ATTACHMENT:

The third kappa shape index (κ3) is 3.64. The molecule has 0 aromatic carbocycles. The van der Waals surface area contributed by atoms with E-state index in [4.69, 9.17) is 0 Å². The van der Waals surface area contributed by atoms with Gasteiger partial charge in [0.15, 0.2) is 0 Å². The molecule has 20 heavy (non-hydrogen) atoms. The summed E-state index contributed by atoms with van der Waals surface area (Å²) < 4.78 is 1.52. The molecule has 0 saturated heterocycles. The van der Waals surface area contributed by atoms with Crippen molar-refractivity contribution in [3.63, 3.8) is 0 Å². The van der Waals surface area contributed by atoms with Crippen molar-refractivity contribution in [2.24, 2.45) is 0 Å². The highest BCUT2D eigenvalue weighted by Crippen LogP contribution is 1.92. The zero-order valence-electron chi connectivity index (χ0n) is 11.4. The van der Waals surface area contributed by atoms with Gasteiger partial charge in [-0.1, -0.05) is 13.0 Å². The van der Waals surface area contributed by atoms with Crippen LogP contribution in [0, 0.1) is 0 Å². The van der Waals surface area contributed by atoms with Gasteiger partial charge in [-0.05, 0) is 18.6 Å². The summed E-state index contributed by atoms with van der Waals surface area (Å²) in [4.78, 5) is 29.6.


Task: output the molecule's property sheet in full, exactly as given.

The third kappa shape index (κ3) is 3.64. The molecule has 0 aromatic carbocycles. The van der Waals surface area contributed by atoms with E-state index in [4.69, 9.17) is 0 Å². The van der Waals surface area contributed by atoms with Gasteiger partial charge in [0.15, 0.2) is 0 Å². The molecule has 20 heavy (non-hydrogen) atoms. The summed E-state index contributed by atoms with van der Waals surface area (Å²) < 4.78 is 1.52. The molecule has 0 saturated heterocycles. The van der Waals surface area contributed by atoms with Crippen molar-refractivity contribution in [3.63, 3.8) is 0 Å². The van der Waals surface area contributed by atoms with Crippen molar-refractivity contribution in [2.24, 2.45) is 0 Å². The highest BCUT2D eigenvalue weighted by Crippen LogP contribution is 1.92. The zero-order valence-electron chi connectivity index (χ0n) is 11.4. The van der Waals surface area contributed by atoms with Gasteiger partial charge in [-0.1, -0.05) is 13.0 Å². The van der Waals surface area contributed by atoms with Crippen LogP contribution in [0, 0.1) is 0 Å². The van der Waals surface area contributed by atoms with Gasteiger partial charge in [-0.05, 0) is 18.6 Å². The summed E-state index contributed by atoms with van der Waals surface area (Å²) in [4.78, 5) is 29.6.